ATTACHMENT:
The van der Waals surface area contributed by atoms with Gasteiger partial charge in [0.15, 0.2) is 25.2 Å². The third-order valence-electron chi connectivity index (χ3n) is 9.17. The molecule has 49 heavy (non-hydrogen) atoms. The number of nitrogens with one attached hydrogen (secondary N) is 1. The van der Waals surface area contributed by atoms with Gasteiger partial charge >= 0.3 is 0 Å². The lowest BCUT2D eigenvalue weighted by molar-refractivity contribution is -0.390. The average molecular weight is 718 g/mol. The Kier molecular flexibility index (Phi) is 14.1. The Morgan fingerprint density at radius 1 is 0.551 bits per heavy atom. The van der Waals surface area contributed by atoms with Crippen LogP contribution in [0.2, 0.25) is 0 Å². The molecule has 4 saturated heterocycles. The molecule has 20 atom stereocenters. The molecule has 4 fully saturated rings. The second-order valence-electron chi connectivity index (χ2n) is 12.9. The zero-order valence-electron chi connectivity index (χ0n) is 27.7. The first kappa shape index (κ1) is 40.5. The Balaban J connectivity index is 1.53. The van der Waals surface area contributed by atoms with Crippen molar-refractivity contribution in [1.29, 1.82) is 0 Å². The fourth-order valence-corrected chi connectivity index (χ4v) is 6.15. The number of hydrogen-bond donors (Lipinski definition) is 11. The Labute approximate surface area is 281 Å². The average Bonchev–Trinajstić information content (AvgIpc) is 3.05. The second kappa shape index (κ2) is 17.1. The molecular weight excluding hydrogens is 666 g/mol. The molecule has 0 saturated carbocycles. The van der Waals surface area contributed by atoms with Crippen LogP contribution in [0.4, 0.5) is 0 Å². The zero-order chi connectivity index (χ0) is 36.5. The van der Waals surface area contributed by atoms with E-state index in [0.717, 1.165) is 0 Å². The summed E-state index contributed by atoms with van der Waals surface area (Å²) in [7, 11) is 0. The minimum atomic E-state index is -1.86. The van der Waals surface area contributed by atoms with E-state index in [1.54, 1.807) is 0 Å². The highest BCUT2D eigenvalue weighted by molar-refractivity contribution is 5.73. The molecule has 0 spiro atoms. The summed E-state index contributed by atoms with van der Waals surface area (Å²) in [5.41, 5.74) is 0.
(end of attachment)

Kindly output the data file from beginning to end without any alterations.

The van der Waals surface area contributed by atoms with Gasteiger partial charge in [0.15, 0.2) is 25.2 Å². The third-order valence-electron chi connectivity index (χ3n) is 9.17. The molecule has 49 heavy (non-hydrogen) atoms. The number of nitrogens with one attached hydrogen (secondary N) is 1. The van der Waals surface area contributed by atoms with Gasteiger partial charge >= 0.3 is 0 Å². The lowest BCUT2D eigenvalue weighted by molar-refractivity contribution is -0.390. The average molecular weight is 718 g/mol. The Kier molecular flexibility index (Phi) is 14.1. The Morgan fingerprint density at radius 1 is 0.551 bits per heavy atom. The van der Waals surface area contributed by atoms with Crippen LogP contribution in [0.2, 0.25) is 0 Å². The molecule has 4 saturated heterocycles. The molecule has 20 atom stereocenters. The molecule has 4 fully saturated rings. The second-order valence-electron chi connectivity index (χ2n) is 12.9. The zero-order valence-electron chi connectivity index (χ0n) is 27.7. The first kappa shape index (κ1) is 40.5. The Balaban J connectivity index is 1.53. The van der Waals surface area contributed by atoms with Crippen molar-refractivity contribution in [1.29, 1.82) is 0 Å². The fourth-order valence-corrected chi connectivity index (χ4v) is 6.15. The number of hydrogen-bond donors (Lipinski definition) is 11. The Labute approximate surface area is 281 Å². The average Bonchev–Trinajstić information content (AvgIpc) is 3.05. The second kappa shape index (κ2) is 17.1. The molecular weight excluding hydrogens is 666 g/mol. The molecule has 0 saturated carbocycles. The van der Waals surface area contributed by atoms with Crippen LogP contribution in [0.4, 0.5) is 0 Å². The zero-order chi connectivity index (χ0) is 36.5. The van der Waals surface area contributed by atoms with E-state index in [0.717, 1.165) is 0 Å². The summed E-state index contributed by atoms with van der Waals surface area (Å²) in [7, 11) is 0. The minimum atomic E-state index is -1.86. The van der Waals surface area contributed by atoms with E-state index in [1.54, 1.807) is 0 Å². The highest BCUT2D eigenvalue weighted by molar-refractivity contribution is 5.73. The molecule has 0 spiro atoms. The summed E-state index contributed by atoms with van der Waals surface area (Å²) in [5.41, 5.74) is 0.